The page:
Style and technique of the artist: Printmakers,
By arranging six large, camera-less photograms into the loose configuration of a shallow portal, Deschenes
materializes Herbert Bayer’s diagram of 360˚ field of vision from 1935. Bayer’s ring, formed by empty rectangular
surfaces, construes an “inclusive picture of all [viewpoint] possibilities.”1 In the center of the ring, the eye’s
liberated lens floats freely above the body, but remains tightly wreathed in a penumbra of vantages…
Difference is all in Liz Deschenes’s new work, which continues to explore the overlaps among visual experience, the camera and eccentric photographic processes. In this case what results is a form of nonaggressive, photo-based Op Art.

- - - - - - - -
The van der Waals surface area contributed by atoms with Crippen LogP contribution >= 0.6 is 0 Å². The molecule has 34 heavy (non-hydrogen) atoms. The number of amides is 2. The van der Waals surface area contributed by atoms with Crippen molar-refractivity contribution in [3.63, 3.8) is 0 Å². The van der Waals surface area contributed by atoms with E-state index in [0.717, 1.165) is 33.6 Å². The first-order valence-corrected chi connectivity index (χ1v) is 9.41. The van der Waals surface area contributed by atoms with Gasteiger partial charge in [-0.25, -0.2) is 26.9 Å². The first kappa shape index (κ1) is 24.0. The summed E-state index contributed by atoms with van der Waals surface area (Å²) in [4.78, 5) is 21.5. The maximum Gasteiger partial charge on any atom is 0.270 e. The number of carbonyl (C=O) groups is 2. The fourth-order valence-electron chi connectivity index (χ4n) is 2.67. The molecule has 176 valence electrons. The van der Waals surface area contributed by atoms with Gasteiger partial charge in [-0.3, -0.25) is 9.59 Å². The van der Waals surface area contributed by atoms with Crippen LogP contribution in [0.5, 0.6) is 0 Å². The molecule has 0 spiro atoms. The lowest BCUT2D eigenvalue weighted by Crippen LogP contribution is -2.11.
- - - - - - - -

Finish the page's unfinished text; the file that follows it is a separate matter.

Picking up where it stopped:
Her latest images start with an 8-by-10-inch black-and-white negative of a sheet of perforated paper photographed against a well-lighted window. The negative is duplicated and superimposed, using an enlarger, without being strictly aligned. Each of the seven 54-by-40-inch color prints made by this method has a unique moiré pattern that is low-tech yet weirdly alive.